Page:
9. Joined
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    06 Jul '06 01:511 edit
    Originally posted by crazyblue
    Are you really saying n is the square root of r here? I don't understand how you found that number, but I'm impressed 🙂
    no r is the square root of n repeated as in the number nn.
    i'm kinda impressed myself i didn't think i had it in me 😵
  10. Standard memberPalynka
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    06 Jul '06 01:57
    Originally posted by aginis
    ok u want to repeat a number X with n digits
    step 1 add n zeroes to the end of the number (same as multiplying X by 10^n)
    step 2 add X to your result (X*10^n + X) = X * (10^n + 1)
    i want that to be a square so i try X = (10^n + 1) but that has one too many digits so i'm going to divide out a square (a square divided by a square is still a square) from X = ...[text shortened]... t all my actions divide by 289 became divide by 17, and multiply by 256 became multiply by 16.
    Excellent reasoning.
  11. London
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    06 Jul '06 02:031 edit
    Originally posted by aginis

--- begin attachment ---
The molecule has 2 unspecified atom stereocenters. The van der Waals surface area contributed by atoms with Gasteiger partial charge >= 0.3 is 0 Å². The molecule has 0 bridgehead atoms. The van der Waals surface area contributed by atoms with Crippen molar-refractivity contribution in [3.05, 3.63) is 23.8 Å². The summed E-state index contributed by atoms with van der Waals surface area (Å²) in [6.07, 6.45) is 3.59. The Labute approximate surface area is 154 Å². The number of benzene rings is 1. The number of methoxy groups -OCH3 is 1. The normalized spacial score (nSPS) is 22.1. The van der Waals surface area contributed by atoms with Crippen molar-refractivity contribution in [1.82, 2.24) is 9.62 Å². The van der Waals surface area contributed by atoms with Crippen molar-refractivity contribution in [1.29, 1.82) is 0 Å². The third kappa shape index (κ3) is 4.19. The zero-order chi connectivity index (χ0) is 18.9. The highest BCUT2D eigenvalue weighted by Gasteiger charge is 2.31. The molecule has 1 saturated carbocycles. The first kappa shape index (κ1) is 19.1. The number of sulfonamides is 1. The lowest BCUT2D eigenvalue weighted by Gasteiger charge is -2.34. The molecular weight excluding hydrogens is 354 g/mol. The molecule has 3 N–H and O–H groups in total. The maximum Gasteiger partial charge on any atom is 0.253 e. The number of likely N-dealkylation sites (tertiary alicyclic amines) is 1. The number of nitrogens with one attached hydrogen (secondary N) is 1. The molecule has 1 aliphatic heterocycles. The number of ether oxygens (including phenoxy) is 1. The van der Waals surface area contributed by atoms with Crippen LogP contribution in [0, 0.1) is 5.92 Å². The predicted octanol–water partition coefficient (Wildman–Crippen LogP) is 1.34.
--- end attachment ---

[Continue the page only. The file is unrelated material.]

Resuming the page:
ok u want to repeat a number X with n digits
    step 1 add n zeroes to the end of the number (same as multiplying X by 10^n)
    step 2 add X to your result (X*10^n + X) = X * (10^n + 1)
    i want that to be a square so i try X = (10^n + 1) but that has one too many digits so i'm going to divide out a square (a square divided by a square is still a square) from X = t all my actions divide by 289 became divide by 17, and multiply by 256 became multiply by 16.
    I understand the notation, but still don't follow your logic when it comes to repeat(x)=x(1 + 10^n). The only thing I could extract was that the unit part of x could not be 2, 3, 7 or 8, if there existed a natural number m st m^2 = repeat(x).

    Ho hum, I did only scrape a 2.1, many years ago now . . .

    Btw, congratulations on finding an answer.
  12. Joined
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    06 Jul '06 02:27
    Originally posted by TommyC
    I understand the notation, but still don't follow your logic when it comes to repeat(x)=x(1 + 10^n). The only thing I could extract was that the unit part of x could not be 2, 3, 7 or 8, if there existed a natural number m st m^2 = repeat(x).

    Ho hum, I did only scrape a 2.1, many years ago now . . .

    Btw, congratulations on finding an answer.
    more later 5 AM must sleeeeeeep
  13. London
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    06 Jul '06 02:36
    Originally posted by aginis
    more later 5 AM must sleeeeeeep
    That's ok, my curiousity has passed. Like Mephistopheles, I prefer negation to achievement. Thanks though.
  14. Joined
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    06 Jul '06 07:212 edits
    My solution is something like this:

    Def: R is a positive number not started with a zero. Then RR is R repeated twice, we call it a 'repeat'. The number of figures in RR is always twice the number of R.
    Ex: If R = 2006 then RR = 20062006.

    Def: 1(n)1, when n is a non-negative number, is a number starting with a one followed by n zeroes, ending with an one.